Marsha P Johnson: Google doodle honours LGBTQ+ rights activist

Marsha P. Johnson Google Doodle: A beloved and charismatic fixture in the LGBTQ+ community, Johnson is credited as one of the key leaders of the 1969 Stonewall uprising – widely regarded as a critical turning point for the international LGBTQ+ rights movement.

Marsha P Johnson

Google honors LGBTQ+ rights activist Marsh P. Johnson, who is considered one of the pioneers of the LGBTQ+ rights movement in the United States. On June 30, 2019, Marsha, who was also a performer and a self-identified transvestite, was posthumously awarded the title of Grand Marshal of the New York Pride March.

Born August 24, 1945 in Elizabeth, New Jersey, Marsha was named Malcolm Michaels Jr. After graduating from high school in 1963, she moved to New York Greenwich Village, a growing cultural center for LGBT+ people, where she legally changed her name. Marche P. Johnson. Her middle initial – “P” – supposedly meant her answer to those who questioned her gender: “Remember this.”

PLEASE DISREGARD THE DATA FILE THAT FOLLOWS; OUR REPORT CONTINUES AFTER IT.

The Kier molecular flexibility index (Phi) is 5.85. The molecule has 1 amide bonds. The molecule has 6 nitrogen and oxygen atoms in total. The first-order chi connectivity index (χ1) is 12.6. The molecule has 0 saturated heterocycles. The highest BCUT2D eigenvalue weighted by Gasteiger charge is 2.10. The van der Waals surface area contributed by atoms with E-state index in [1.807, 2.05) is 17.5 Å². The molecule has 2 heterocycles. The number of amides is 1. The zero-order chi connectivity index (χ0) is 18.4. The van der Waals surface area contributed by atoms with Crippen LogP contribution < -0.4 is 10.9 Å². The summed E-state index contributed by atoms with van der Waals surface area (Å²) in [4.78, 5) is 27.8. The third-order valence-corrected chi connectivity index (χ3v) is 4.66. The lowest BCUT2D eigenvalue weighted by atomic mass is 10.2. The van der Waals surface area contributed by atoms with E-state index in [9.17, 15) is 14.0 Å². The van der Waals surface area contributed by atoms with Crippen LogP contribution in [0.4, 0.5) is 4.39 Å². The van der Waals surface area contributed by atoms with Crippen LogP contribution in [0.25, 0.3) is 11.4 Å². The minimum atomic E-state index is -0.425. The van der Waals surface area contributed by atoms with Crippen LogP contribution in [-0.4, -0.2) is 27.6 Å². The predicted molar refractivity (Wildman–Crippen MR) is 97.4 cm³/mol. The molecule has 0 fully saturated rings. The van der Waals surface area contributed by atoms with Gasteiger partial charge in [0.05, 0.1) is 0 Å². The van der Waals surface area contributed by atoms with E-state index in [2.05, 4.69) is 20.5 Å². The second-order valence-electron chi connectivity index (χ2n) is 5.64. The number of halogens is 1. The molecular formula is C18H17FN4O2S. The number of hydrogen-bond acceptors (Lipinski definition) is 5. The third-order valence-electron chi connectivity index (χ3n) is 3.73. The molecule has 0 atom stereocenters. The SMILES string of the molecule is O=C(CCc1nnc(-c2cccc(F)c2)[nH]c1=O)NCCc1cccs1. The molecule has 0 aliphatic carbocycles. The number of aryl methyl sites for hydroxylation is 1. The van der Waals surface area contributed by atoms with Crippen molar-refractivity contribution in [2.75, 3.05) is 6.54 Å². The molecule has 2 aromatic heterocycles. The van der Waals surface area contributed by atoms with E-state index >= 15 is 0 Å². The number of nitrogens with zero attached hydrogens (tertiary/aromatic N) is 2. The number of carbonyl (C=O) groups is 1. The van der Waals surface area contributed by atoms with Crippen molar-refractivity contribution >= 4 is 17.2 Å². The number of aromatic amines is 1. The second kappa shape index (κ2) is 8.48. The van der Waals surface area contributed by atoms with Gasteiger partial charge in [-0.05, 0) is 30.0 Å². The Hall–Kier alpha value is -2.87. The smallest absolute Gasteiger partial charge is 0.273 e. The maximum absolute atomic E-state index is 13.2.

Marsha, a beloved and charismatic figure in the LGBTQ+ community, is considered one of the key leaders in the Stonewall uprising in 1969, which is widely regarded as a critical turning point for the international LGBTK+ rights movement. The following year, she founded the street transvestite (now transgender) Action Revolutionaries (STAR) along with another transgender activist Sylvia Rivera. STAR was the first organization in the United States led by a trans-female woman and the first to open the first North American shelter for LGBT+ youth.

In 2019, New York announced plans to erect statues of Johnson and Rivera in Greenwich Village, which will be one of the first monuments in the world in honor of transgender people.

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